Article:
PECMH REDEVELOPMENT PROJECT
Click here to view the powerpoint presentation delivered by QHC's Chief Financial Officer Brad Harrington during a PECMHF public event explaining the planning and approval process for building a new hospital.
Local health care partners have re-launched their efforts to build a new hospital in Prince Edward County. Quinte Health Care, the Prince Edward Family Health Team and the South East Local Health Integration Network have been working together to submit a proposal to the Ministry of Health and Long-Term Care for a new hospital to be located in Picton. This has been made possible through funding support from the Prince Edward County Memorial Hospital Foundation, the Prince Edward County Memorial Hospital Auxiliary and the Ministry of Health and Long-Term Care.
Together the partners are creating a plan for a new hospital building that would be part of a health care campus in Picton. The campus would provide access to a wide range of primary care services in one location – family physicians, nurse practitioners, outpatient clinics, an emergency room, inpatient beds and community support services – creating a more efficient system of care that is responsive to the needs of patients and their families.
The following visual shows the process of approval through the Ministry of Health and Long Term Care. It's a lengthy process, but building a new hospital for the residents of Prince Edward County remains QHC's top development priority.
Commonly asked Questions:
Why build a new hospital?
The potential benefits for Prince Edward County residents would be easier access to a wide-range of primary care services close-to-home; greater efficiency for the health care system; improved patient satisfaction; and a healthier community. It would also allow for even better recruitment and retention of all health care professionals.
Why can’t you just redevelop the current hospital space?
The option of redeveloping the current PECMH building was carefully examined by the engineers, architects and representatives from the Family Health Team and QHC clinical areas. However, the current hospital was built more than 50 years ago and does not meet today’s standards for building codes, infection control or delivering hospital based care. It is only about 10% cheaper to redevelop an older hospital building, rather than building new, and we would lose out on many of the benefits of a newly designed hospital building.
The team is recommending that the Ministry of Health build a new hospital on a greenfield site because of: the cost of redeveloping versus building new; the condition of the current building utilities; and the challenges of providing care in a hospital undergoing many years of construction. In addition, a new building will allow for many additional benefits to the patients, staff and physicians, such as bathrooms in every patient room.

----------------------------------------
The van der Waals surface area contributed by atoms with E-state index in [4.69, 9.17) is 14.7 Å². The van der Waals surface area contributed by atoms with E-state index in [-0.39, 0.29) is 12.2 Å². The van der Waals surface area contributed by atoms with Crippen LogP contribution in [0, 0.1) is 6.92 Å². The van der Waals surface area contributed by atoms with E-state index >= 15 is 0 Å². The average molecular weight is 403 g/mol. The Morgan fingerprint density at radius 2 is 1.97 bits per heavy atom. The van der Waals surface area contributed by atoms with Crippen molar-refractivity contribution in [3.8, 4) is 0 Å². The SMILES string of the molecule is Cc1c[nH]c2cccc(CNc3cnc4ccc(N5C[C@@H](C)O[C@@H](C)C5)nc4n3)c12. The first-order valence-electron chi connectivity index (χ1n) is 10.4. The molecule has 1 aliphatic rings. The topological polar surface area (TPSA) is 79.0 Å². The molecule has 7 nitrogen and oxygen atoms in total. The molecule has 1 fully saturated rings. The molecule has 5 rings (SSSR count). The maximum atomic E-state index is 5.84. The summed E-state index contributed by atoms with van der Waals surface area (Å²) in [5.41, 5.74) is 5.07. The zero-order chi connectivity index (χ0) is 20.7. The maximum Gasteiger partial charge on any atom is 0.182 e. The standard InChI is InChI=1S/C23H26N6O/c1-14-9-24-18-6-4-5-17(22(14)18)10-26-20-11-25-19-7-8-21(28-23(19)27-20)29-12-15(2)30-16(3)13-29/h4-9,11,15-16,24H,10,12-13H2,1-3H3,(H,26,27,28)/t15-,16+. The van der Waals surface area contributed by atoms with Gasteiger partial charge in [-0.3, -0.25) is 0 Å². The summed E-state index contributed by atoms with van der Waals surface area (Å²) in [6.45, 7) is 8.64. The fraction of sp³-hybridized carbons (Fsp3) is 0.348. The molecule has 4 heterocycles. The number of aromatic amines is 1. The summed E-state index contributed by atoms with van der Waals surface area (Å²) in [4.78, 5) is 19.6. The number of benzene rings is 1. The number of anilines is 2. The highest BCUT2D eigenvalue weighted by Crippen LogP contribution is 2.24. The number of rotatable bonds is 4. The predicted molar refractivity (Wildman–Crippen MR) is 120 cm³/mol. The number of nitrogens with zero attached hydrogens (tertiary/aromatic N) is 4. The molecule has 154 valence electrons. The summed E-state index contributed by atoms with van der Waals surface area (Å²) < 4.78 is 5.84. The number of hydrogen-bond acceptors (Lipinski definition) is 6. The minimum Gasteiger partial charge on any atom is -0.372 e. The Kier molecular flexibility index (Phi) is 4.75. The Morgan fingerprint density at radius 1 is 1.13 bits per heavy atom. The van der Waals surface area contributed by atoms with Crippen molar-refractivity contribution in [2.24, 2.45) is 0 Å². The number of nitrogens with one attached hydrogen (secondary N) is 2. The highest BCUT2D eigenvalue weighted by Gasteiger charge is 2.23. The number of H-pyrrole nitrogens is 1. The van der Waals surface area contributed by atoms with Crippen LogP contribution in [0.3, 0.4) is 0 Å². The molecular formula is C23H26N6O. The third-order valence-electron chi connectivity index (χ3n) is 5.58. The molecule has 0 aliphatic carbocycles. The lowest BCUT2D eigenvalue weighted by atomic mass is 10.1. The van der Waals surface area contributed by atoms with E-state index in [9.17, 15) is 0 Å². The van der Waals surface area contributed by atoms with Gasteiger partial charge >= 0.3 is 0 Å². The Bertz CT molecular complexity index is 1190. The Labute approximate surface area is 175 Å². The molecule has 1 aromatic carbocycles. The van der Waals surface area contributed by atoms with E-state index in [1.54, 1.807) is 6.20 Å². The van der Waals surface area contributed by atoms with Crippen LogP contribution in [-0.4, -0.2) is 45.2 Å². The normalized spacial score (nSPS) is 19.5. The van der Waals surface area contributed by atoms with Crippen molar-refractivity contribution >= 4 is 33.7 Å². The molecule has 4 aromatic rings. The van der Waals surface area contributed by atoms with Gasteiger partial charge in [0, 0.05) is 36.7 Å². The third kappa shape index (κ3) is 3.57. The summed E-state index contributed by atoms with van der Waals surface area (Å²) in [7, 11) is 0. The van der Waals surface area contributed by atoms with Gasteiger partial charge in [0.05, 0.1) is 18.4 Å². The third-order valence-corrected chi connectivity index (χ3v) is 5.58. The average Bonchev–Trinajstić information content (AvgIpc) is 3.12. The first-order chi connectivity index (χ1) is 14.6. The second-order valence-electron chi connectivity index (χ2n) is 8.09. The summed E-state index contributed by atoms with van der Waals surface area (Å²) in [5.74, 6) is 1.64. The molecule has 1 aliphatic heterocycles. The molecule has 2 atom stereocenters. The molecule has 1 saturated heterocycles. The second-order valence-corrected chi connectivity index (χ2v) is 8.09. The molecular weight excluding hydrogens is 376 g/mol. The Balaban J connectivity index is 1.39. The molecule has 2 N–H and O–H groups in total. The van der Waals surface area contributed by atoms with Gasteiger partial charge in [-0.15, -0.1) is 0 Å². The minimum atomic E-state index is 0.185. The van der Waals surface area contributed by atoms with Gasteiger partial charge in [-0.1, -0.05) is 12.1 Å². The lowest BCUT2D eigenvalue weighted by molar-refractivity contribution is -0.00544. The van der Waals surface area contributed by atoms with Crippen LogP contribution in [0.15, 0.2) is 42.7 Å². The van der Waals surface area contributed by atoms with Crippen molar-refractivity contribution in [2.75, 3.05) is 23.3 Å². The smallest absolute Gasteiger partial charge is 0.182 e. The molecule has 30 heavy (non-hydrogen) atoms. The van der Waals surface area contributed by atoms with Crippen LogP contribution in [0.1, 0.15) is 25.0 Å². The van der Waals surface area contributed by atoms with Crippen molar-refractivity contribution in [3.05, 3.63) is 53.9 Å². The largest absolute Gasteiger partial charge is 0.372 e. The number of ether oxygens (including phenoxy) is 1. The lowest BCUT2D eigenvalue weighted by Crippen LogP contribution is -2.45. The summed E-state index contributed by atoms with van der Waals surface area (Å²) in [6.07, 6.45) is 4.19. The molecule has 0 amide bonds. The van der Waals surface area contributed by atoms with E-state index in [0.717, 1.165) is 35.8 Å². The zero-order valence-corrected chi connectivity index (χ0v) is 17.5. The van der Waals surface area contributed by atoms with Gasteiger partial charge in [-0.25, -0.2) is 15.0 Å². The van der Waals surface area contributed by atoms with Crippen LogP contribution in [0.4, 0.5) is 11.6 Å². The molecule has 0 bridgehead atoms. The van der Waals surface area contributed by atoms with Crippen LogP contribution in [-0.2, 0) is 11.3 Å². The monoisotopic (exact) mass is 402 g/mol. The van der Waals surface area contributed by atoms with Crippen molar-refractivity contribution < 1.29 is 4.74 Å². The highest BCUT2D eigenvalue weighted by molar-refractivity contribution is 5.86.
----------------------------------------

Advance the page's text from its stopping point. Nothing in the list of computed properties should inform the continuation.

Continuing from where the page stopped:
What is the cost of building a new hospital and how much will come from donations?
We are too early in the planning to be able to give concrete numbers, but a hospital of this size costs in the range of about $50 million for construction and equipment, in today’s dollars.
For any hospital redevelopment project in Ontario, the Ministry of Health covers 90% of the construction costs. The remaining 10% of the construction and ancillary costs, plus 100% of the equipment costs must come from local community fundraising. The Prince Edward County Memorial Hospital Foundation would need to be able to raise in the range of approximately $12 million (in today’s dollars) to cover what we anticipate will be the local share of this project. It is going to take a significant future fundraising campaign and significant commitment from the local community to build a new hospital in Picton, but the long-term benefits to current and future generations will be substantial.
Why does it take so long to get approved to build a new hospital?
We know it may be years before shovels go in the ground to start building a new hospital, but we must continue to work through the approval process with the Ministry of Health and be vocal advocates for its success.
Can you even be sure you will get Ministry approval after all this investment and work?
There are never guarantees of success, but we are highly optimistic that we will be successful in bringing a new hospital to Prince Edward County. The LHIN support and involvement in this project is a huge benefit to help move this through the process. The bottom line is that even without a guarantee of success, building a new hospital in Picton is absolutely the right thing to do, for the current residents of Prince Edward County and for future generation.